• KirstenWinkler

      Thanks for your post Charlanna. Could not agree more. That is basically happens with most educational companies / institutions on SL. A core group builds the environment and then leads the users to use it.

  • Prokofy

    What you're describing is the persistent experience of some people, not only with Second Life but real life. I think one of the reasons there are not terribly many intellectuals in SL is because they are defeated by the lack of a novel-like structure with a narrative and a device to move themselves along the narrative that they can identify and have a comfort level with. Many people are to TV, movies, i-Pod even the Internet providing very simple engagement without much effort and SL requires more effort to get to the point where it is clickable for engagement.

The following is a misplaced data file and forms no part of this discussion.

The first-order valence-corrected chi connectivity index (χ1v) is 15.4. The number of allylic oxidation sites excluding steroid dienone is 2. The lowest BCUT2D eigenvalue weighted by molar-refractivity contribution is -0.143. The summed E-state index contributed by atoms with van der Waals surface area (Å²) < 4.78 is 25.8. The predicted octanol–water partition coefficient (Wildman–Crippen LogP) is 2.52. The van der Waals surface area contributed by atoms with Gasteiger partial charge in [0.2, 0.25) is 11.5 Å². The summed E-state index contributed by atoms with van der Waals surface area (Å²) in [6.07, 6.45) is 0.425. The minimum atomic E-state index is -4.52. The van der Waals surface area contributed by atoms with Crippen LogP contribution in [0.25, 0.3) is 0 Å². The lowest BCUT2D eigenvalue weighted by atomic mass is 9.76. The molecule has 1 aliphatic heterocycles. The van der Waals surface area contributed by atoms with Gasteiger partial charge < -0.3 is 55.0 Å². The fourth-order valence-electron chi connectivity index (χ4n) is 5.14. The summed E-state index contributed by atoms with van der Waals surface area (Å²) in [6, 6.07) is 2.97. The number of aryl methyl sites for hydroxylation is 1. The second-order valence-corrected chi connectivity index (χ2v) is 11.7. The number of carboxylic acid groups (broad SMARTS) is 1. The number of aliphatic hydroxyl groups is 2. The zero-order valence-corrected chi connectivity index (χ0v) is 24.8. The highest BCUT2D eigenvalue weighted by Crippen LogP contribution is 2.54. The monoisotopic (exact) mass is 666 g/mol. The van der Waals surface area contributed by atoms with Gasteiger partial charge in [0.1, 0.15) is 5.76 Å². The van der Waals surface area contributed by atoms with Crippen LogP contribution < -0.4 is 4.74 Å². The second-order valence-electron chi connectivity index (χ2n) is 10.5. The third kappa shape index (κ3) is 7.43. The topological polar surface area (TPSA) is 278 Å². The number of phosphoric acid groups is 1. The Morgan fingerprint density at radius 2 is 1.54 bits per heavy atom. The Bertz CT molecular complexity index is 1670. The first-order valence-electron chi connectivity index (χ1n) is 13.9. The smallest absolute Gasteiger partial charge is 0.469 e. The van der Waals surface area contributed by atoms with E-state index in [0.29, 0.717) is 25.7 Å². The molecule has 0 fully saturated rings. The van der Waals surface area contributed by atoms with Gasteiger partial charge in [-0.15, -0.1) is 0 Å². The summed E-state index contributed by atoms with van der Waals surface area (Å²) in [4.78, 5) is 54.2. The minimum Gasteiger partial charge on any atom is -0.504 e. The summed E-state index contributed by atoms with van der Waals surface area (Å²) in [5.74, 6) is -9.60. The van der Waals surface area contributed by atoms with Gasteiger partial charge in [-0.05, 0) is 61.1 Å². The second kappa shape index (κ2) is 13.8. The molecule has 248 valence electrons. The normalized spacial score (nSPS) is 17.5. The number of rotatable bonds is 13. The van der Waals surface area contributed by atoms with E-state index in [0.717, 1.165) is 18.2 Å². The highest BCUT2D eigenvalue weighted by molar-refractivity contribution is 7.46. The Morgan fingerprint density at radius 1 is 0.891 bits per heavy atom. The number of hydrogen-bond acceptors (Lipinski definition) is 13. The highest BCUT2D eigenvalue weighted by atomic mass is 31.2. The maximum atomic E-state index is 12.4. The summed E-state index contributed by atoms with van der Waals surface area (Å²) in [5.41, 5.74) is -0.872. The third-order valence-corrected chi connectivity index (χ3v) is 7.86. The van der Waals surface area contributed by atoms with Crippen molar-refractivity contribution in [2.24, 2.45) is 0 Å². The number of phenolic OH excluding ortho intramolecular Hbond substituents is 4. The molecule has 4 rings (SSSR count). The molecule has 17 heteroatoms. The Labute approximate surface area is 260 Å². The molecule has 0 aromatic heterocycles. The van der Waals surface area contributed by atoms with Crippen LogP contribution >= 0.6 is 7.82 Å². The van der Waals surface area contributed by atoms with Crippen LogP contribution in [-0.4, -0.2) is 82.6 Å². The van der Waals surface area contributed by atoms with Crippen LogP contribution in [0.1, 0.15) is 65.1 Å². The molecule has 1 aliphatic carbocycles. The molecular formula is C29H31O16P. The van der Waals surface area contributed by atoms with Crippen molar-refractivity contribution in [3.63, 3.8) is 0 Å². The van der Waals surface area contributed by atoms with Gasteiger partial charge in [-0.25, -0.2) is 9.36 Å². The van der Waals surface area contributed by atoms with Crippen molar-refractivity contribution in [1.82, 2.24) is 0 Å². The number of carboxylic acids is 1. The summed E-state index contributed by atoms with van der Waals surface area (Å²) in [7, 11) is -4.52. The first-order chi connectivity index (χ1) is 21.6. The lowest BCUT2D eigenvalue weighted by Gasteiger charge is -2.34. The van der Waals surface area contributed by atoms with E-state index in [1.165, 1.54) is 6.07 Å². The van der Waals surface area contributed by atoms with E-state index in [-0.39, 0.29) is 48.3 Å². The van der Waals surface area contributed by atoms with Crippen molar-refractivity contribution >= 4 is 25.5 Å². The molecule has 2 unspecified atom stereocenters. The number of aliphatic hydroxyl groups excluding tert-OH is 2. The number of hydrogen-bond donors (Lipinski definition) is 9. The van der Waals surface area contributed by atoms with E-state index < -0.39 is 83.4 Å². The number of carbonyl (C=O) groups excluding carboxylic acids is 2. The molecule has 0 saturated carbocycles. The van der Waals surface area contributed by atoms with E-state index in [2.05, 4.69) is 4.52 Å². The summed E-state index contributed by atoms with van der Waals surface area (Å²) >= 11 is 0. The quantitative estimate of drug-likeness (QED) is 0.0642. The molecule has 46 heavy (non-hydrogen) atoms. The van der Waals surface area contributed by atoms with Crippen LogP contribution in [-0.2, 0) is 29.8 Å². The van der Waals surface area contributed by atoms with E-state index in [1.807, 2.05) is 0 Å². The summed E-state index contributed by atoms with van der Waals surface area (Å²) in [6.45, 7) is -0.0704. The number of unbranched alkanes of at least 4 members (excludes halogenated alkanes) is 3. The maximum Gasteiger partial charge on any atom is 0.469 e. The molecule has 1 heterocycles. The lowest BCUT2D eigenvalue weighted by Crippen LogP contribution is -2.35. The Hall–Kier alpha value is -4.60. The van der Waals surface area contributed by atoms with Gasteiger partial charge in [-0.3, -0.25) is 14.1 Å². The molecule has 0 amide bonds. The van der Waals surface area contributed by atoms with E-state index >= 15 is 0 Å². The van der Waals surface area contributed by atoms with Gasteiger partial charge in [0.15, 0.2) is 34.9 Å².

Even real life equips you with more narrative devices and props, your family, upbringing, school, a job, etc. that propels you along the path of life. SL is more of a blank canvas with tools but at this point, it does have enough connective tissue with 75,000 concurrency that you should be able to find something that grabs you.

    There are various over-arching narratives but they take awhile to become visible, the “Soul of the New Machine” or “sandboxers versus settlers” or any number of story lines that you will pick up, but it requires effort, and it requires in part you write your own story.

    It's like RL: There's only some percentage of the population that enjoys making their own Halloween costumes or who have mothers who make them for them; most people buy the store-bought ones because their friends did and it's easier and often more cool.

    People here telling you that you simply have to use search as you would on the Internet are right. Search/places is better than search/all which is a jumble. You have to try different key words and not be frustrated by one search, just as you do on Google (capture what you yourself do on Google, trying different words, clicking here and there, trying this or that, and replicate it).